"We have auditions every Tuesday and prioritize our dealers based on experience," Covington said. "We take dealers with the most experience first, least last. Typically, we don't take break-in dealers at all. We don't want to train our dealers on our guests."
Wiley and his Detroit friends came a long way to show their personality, passion and skills.
"Friends were telling me this is where you want to be," he said. "I have one friend in Morongo (near Beaumont) who just made $900 in tips in three days. Poker's getting bigger and bigger. It's on television all the time."
With the final voice in the selection process, Covington studies evaluations compiled by shift supervisor Bill Bruce and Floorman Thomas Crane, who conduct the auditions. Candidates are seated in "the box" dealing to a table of fellow prospects.
"This process is nerve-racking," Covington said. "People come here because they want to change their life. I've seen people who have dealt for 15 years dripping with sweat, hands shaking."
Bruce said he can spot a suitable dealer in 30 seconds.
"(You have a chance) if you're polished and comfortable, if you've got skills," he said, "we're going to train you to do it our way. We'll take the best and make them better.
"This is dealer heaven. This is where you want to be if you're a dealer."
Auditions are common in area casinos. Morongo requests two years' experience in the business for applicants but will accept open auditions. The Lake Elsinore Resort and Casino, a card club, holds auditions every Monday, according to shift manager Lance Kawamura.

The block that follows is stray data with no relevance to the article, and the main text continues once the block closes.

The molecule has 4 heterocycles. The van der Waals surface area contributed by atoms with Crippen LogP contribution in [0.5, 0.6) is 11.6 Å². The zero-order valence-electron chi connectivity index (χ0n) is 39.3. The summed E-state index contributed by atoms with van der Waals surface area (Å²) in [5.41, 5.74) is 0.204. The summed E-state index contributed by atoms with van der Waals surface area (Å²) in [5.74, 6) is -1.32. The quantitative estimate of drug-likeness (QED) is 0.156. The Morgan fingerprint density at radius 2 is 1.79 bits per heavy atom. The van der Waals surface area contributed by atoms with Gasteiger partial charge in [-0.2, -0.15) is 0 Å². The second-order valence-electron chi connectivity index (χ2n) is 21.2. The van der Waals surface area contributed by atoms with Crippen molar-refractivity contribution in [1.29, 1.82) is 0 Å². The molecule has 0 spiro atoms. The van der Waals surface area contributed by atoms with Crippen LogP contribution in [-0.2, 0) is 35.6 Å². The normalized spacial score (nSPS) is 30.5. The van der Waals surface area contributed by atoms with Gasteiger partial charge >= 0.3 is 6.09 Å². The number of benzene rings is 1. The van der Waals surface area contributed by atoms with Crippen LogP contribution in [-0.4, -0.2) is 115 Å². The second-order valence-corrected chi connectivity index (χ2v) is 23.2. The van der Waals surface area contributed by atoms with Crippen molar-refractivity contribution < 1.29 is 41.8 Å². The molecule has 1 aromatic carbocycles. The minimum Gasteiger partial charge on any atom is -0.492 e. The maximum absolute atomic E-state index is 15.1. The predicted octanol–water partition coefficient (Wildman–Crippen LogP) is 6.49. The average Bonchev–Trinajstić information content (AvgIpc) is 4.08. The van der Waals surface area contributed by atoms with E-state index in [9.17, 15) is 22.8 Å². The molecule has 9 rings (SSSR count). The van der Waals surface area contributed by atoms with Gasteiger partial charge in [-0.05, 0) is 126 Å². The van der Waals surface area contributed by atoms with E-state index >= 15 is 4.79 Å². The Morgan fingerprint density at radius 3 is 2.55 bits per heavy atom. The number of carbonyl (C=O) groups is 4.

"We take dealers straight out of dealer schools," Kawamura said. "We've had situations where customers want to change careers and go from players to dealers."
Covington said Pechanga has hired dealers from Las Vegas, Reno, Arizona, Florida and Washington. Add Detroit and Hong Kong to the list.
The three-step process starts with Bruce and Crane grading candidates in 16 categories from appearance and personality to reading hands, pushing the pot and overall speed. An one on one interview follows with Bruce or Crane. A sit-down with Covington yields a final verdict.
"I'll have writer's cramp at the end of the day," he said. "Our goal is to have 155 dealers by Nov. 10. We have 125 now."
Covington cites Pechanga's "zero tolerance" of abuse by guests as one reason it has become a coveted workplace for dealers, along with growth in the area and a benefits package he calls "second to none."
Pechanga began operations in 1995, debuting its hotel and permanent casino in June 2002.